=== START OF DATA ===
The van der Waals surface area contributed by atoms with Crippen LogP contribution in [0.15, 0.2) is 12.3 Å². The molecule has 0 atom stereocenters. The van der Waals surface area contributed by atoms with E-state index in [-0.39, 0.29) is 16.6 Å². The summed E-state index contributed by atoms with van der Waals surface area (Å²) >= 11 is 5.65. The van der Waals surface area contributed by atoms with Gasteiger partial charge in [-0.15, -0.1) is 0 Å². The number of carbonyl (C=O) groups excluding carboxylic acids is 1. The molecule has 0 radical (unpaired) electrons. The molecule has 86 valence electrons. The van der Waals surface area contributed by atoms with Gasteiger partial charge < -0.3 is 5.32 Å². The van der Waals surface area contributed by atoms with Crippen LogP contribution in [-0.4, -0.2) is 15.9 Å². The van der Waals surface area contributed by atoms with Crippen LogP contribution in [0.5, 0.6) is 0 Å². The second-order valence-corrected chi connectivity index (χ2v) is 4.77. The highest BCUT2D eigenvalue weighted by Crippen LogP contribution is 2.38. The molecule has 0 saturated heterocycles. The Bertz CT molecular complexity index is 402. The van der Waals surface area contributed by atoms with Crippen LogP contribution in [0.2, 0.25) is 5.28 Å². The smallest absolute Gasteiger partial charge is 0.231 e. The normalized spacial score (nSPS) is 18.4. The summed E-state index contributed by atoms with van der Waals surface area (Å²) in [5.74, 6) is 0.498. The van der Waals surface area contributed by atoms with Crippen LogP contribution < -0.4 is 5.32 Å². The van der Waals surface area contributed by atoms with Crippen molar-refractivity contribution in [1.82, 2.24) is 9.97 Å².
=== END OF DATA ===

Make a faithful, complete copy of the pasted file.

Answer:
The van der Waals surface area contributed by atoms with Crippen LogP contribution in [0.15, 0.2) is 12.3 Å². The molecule has 0 atom stereocenters. The van der Waals surface area contributed by atoms with E-state index in [-0.39, 0.29) is 16.6 Å². The summed E-state index contributed by atoms with van der Waals surface area (Å²) >= 11 is 5.65. The van der Waals surface area contributed by atoms with Gasteiger partial charge in [-0.15, -0.1) is 0 Å². The number of carbonyl (C=O) groups excluding carboxylic acids is 1. The molecule has 0 radical (unpaired) electrons. The molecule has 86 valence electrons. The van der Waals surface area contributed by atoms with Gasteiger partial charge < -0.3 is 5.32 Å². The van der Waals surface area contributed by atoms with Crippen LogP contribution in [-0.4, -0.2) is 15.9 Å². The van der Waals surface area contributed by atoms with Crippen LogP contribution in [0.5, 0.6) is 0 Å². The second-order valence-corrected chi connectivity index (χ2v) is 4.77. The highest BCUT2D eigenvalue weighted by Crippen LogP contribution is 2.38. The molecule has 0 saturated heterocycles. The Bertz CT molecular complexity index is 402. The van der Waals surface area contributed by atoms with Crippen LogP contribution in [0.2, 0.25) is 5.28 Å². The smallest absolute Gasteiger partial charge is 0.231 e. The normalized spacial score (nSPS) is 18.4. The summed E-state index contributed by atoms with van der Waals surface area (Å²) in [5.74, 6) is 0.498. The van der Waals surface area contributed by atoms with Crippen LogP contribution < -0.4 is 5.32 Å². The van der Waals surface area contributed by atoms with Crippen molar-refractivity contribution in [1.82, 2.24) is 9.97 Å².